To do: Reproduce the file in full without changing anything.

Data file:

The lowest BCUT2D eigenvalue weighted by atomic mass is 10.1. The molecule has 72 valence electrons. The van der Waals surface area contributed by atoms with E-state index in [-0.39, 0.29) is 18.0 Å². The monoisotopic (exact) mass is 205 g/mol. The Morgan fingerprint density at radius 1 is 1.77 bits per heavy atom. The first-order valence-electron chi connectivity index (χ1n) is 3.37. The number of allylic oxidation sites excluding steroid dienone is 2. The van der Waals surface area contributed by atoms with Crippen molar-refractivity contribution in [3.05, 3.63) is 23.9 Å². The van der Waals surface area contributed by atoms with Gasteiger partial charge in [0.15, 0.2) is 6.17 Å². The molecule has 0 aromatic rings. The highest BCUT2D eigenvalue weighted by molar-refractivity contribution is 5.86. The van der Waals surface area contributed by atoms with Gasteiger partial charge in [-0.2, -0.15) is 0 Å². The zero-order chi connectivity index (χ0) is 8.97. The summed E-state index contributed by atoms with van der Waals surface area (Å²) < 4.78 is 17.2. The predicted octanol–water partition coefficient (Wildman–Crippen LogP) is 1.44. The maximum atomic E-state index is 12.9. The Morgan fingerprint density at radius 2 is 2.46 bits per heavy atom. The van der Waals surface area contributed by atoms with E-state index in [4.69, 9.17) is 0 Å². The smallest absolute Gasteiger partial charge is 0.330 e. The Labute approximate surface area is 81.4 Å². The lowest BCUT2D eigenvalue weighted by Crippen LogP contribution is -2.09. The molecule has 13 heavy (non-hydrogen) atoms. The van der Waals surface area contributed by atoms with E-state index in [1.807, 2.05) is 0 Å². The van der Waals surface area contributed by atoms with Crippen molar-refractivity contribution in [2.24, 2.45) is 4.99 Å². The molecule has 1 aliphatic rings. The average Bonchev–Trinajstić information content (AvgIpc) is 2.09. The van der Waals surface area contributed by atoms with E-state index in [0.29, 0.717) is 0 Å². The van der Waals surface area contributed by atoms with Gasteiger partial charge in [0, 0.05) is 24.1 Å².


The lowest BCUT2D eigenvalue weighted by atomic mass is 10.1. The molecule has 72 valence electrons. The van der Waals surface area contributed by atoms with E-state index in [-0.39, 0.29) is 18.0 Å². The monoisotopic (exact) mass is 205 g/mol. The Morgan fingerprint density at radius 1 is 1.77 bits per heavy atom. The first-order valence-electron chi connectivity index (χ1n) is 3.37. The number of allylic oxidation sites excluding steroid dienone is 2. The van der Waals surface area contributed by atoms with Crippen molar-refractivity contribution in [3.05, 3.63) is 23.9 Å². The van der Waals surface area contributed by atoms with Gasteiger partial charge in [0.15, 0.2) is 6.17 Å². The molecule has 0 aromatic rings. The highest BCUT2D eigenvalue weighted by molar-refractivity contribution is 5.86. The van der Waals surface area contributed by atoms with Gasteiger partial charge in [-0.2, -0.15) is 0 Å². The zero-order chi connectivity index (χ0) is 8.97. The summed E-state index contributed by atoms with van der Waals surface area (Å²) < 4.78 is 17.2. The predicted octanol–water partition coefficient (Wildman–Crippen LogP) is 1.44. The maximum atomic E-state index is 12.9. The Morgan fingerprint density at radius 2 is 2.46 bits per heavy atom. The van der Waals surface area contributed by atoms with E-state index in [4.69, 9.17) is 0 Å². The smallest absolute Gasteiger partial charge is 0.330 e. The Labute approximate surface area is 81.4 Å². The lowest BCUT2D eigenvalue weighted by Crippen LogP contribution is -2.09. The molecule has 13 heavy (non-hydrogen) atoms. The van der Waals surface area contributed by atoms with E-state index in [1.807, 2.05) is 0 Å². The van der Waals surface area contributed by atoms with Crippen molar-refractivity contribution in [2.24, 2.45) is 4.99 Å². The molecule has 1 aliphatic rings. The average Bonchev–Trinajstić information content (AvgIpc) is 2.09. The van der Waals surface area contributed by atoms with E-state index in [0.29, 0.717) is 0 Å². The van der Waals surface area contributed by atoms with Gasteiger partial charge in [0, 0.05) is 24.1 Å².